So not only did you grossly invade a fellow shopper's privacy by stalking them around the grocery store. You also spied on them when they paid for their groceries. Now you feel the need to follow these alleged crooks out to the parking lot. (And what are you, a Time Lord that controls the space/time continuum? How do you manage to get through checkout in time to see what car they're getting into?)

If they get into a brand-new Escalade, what are you going to do about it?

The most you can do is know that they drive a nice car. Even if they squeeze themselves, 5 kids and all their groceries into a brand-new Lamborghini, you have no way to turn them in. You don't know their names, you don't know where they live and you don't know their phone number (unless you stole their wallet in a moment of unbridled vigilantism).

What if they drive a 30-year-old car that looks like the only thing holding it together is the blessing of a Guardian Angel? Will it really make you feel better, knowing they drive this hunk of junk? Well, it shouldn't. You should not feel better that someone you assume is on food stamps drives a car that barely gets them to work every day.

You don't even know that they own that fancy Escalade. It could be their mom's or friend's or brother's car; their 20-year-old pile of junk could be in the shop, sitting on a back lot because the part they need is half a paycheck and the finance company couldn't care less whether it runs. And it was a choice between the car part or the electric bill.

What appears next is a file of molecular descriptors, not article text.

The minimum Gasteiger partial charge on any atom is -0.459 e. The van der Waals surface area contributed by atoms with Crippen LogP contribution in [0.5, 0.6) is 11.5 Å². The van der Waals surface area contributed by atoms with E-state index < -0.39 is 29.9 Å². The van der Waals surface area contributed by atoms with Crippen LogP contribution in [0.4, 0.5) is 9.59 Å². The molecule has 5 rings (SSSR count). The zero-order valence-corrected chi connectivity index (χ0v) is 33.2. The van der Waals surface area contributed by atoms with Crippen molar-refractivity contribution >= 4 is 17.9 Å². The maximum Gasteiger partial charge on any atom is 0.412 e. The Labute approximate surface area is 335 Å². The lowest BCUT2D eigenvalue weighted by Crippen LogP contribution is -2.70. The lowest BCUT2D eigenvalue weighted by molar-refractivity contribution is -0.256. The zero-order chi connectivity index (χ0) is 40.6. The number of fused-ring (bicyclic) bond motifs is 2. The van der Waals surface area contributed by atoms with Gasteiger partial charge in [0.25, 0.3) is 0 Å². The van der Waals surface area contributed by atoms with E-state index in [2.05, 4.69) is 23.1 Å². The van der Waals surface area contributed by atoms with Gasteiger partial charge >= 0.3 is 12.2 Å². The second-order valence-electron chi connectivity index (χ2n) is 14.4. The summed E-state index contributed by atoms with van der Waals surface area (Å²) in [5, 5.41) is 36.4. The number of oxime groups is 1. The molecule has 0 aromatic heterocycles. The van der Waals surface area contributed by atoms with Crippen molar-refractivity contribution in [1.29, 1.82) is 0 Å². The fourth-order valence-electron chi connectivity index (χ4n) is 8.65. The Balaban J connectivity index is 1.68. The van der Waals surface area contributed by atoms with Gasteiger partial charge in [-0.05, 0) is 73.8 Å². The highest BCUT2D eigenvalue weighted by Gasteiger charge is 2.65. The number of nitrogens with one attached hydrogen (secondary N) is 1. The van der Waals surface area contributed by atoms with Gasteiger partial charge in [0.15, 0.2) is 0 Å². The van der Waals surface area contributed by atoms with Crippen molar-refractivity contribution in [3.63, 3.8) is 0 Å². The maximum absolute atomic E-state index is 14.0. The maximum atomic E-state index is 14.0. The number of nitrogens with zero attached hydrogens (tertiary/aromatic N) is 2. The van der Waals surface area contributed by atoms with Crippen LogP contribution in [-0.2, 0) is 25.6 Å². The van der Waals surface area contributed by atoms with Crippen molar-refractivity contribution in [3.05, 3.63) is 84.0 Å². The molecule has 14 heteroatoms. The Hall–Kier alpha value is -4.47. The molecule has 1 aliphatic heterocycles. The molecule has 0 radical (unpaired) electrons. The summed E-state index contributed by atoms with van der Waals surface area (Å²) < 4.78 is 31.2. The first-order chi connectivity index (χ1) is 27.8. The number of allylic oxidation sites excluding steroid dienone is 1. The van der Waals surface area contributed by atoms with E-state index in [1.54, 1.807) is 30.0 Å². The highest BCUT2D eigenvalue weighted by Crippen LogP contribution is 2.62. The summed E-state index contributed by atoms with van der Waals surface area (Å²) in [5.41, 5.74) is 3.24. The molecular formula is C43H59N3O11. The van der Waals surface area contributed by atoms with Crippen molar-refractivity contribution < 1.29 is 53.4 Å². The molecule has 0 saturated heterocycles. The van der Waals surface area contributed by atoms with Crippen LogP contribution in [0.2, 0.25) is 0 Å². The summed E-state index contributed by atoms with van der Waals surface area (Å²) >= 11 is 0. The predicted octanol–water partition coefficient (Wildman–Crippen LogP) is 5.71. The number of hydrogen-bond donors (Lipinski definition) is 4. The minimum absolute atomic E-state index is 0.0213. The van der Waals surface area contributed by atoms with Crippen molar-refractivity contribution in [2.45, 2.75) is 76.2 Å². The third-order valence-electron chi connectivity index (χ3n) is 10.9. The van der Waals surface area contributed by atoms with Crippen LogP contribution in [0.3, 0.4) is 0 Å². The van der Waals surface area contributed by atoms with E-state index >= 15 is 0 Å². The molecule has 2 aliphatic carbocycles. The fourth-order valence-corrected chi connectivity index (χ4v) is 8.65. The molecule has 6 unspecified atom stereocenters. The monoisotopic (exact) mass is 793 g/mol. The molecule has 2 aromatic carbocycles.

So you're in the parking lot and you just found out they have a nicer car than yours.  So now what?  Most of your options are illegal, so NOW WHAT?
So you're in the parking lot and you just found out they have a nicer car than yours. So now what? Most of your options are illegal, so NOW WHAT? | Source

I don't understand what your goal is. That all poor people will starve to death and stop sponging off you? There are dozens of corporations out their sponging far more money off you than that family with 3 kids. And the most you can do is go online and inseminate the world with your seeds of resentment and hope that a bunch of equally close-minded jerks will agree with you. The government certainly isn't going to transfer the burden of food stamps to companies. Because you have no power to make those corporations shoulder more of the burden, you whine to all your friends about "some guy on food stamps" that might have it better than you. That someone out there doesn't have to work as hard for what they got. Why does he get to have tattoos and not have to pay for groceries? Why does she get to leave the house in sweat pants and get soda for free? And all of this effort and drama over a measly $3 per month.

This behavior is reprehensible, and yet you brag about doing it. Can you all stop acting like the immature sibling who thinks they got the smaller piece of cake? Life isn't always fair. And you all love saying that, unless, of course, it applies to you. Then life should ALWAYS be fair. And if it isn't, then you're going to find the easiest target - not the real villains, like all those companies and banks on corporate welfare, because that's scary - but the easiest target on which to focus all your wrath. The poor are easy targets, so hold on to that fear and never fight the real enemy. Just keep following weirdos around the grocery store, I'm sure you'll never get in any trouble doing that.

Do you ever look to see how people are paying for their groceries?

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© 2015 Carrie Peterson